Stewart Prest: Singh wants to do to Trudeau what Liberals did to Mulcair
The NDP is in much better shape this time than last, and has a positive message and popular leader promising more sunny ways.
By: Stewart Prest
Stop me if you’ve heard this one before: a polarizing prime minister, disliked by half the country, heads into an election looking for a new majority. The campaign is rudderless, though, with voters unsure just why they’re being asked to support the party once again. His opponent, a decent man by all accounts, struggles to keep his party united in his first campaign as leader, and to connect with voters. Caught between the need to appeal to moderates and stay true to the party’s roots, the campaign pleases no one, and ultimately fizzles as well.
To just about everyone’s surprise, it is the party that began the campaign in third place that ultimately prevails. Led by a charismatic leader, the party rides to power on a campaign built around an enthusiastic message of change and optimism that resonates with a country desperate for change, and looking for reasons to feel good about itself again.
That was the story of 2015, of course. A youthful Justin Trudeau leapfrogged a struggling Tom Mulcair and the NDP before vanquishing the Stephen Harper-led Conservatives. Along the way, Trudeau talked a lot about change, positivity, and a return to “sunny ways.” For a country desperate to feel good about itself, that message resonated.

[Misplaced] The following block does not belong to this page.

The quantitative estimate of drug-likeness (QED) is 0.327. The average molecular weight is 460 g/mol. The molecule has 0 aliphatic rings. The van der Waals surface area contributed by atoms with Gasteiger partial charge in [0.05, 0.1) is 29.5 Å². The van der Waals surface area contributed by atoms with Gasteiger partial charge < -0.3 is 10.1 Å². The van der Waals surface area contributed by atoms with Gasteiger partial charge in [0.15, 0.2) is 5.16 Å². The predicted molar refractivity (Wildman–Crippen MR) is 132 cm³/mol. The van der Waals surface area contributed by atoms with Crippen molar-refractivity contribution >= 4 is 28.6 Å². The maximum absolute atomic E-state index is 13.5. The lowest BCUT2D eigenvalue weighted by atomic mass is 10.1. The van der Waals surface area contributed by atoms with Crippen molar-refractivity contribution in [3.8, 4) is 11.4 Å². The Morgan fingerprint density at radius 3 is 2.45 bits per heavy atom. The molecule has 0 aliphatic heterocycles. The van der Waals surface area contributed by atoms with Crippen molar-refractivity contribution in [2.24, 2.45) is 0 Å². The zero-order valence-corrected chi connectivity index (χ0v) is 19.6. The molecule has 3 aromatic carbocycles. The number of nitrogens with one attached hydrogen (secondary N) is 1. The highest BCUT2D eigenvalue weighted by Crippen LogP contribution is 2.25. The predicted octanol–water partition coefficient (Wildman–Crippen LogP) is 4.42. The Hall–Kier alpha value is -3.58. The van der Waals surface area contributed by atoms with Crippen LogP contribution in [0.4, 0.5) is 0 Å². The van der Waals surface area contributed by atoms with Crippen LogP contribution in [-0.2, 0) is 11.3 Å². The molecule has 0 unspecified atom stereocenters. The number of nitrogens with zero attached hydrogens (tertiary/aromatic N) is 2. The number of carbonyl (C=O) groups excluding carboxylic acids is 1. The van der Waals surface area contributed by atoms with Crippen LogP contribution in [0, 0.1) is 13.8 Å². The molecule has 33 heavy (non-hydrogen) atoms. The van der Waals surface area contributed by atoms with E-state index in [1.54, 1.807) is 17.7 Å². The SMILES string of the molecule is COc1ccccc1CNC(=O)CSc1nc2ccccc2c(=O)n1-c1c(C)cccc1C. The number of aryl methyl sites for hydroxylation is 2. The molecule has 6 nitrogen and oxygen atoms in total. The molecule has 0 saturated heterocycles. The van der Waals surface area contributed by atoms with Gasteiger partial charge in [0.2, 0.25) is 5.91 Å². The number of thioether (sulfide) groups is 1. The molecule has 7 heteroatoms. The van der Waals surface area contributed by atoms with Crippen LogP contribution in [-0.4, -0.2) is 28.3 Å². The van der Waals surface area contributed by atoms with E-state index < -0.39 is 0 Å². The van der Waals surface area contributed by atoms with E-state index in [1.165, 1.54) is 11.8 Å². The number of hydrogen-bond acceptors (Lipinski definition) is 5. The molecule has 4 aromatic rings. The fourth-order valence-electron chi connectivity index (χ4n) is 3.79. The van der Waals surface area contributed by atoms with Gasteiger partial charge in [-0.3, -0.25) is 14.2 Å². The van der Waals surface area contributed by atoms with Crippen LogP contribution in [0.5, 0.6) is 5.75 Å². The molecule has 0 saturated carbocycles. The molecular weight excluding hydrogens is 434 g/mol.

If you squint a bit, though, you can see some parts of that story in place in 2021 as well. Now, of course, Trudeau is the incumbent, while Jagmeet Singh and the NDP are surprisingly well-placed to play the role of spoiler this election.
Obviously, as the third-place party in what conventional wisdom has pronounced a two-horse race, a lot of things will have to go right for the NDP to really make some noise.
Less than a week into the election, however, a lot of things already are going right.
The Liberal government still leads in the polls, but that lead is already a little less comfortable than just prior to the election. A new poll from Abacus, for instance, has the Liberals back in minority territory, and it’s the NDP picking up the slack.
Singh is riding a prolonged wave of personal support. He outpolls both Trudeau and Conservative leader Erin O’Toole in terms of personal popularity by a considerable margin. Canadians like him. Canadians under the age of 35 are positively smitten.
Look a little deeper, and you can see why. Singh lacks any of the considerable baggage that Trudeau has acquired over the last six years. His social media presence is effective, particularly on platforms that skew young, such as TikTok.
Moreover, he has a party that by all accounts is united squarely behind him. Questions about party unity that dogged Singh prior to the 2019 campaign are now a distant memory.
The campaign itself looks to be polished. The NDP opening on Sunday was arguably the most effective of the major parties, with Singh making his pitch to voters in front of a busy urban cityscape — worlds away from the low-energy studio from which O’Toole launched the Conservative campaign.
Singh seems comfortable in his own skin as well. He is a consistently friendly, upbeat presence on the campaign trail. He describes himself as a “hopeless optimist” and it doesn’t seem a stretch. Singh appears at ease whatever the setting. His presence of mind and empathy in the face of unpleasant heckling has long been one of his most apparent personal qualities.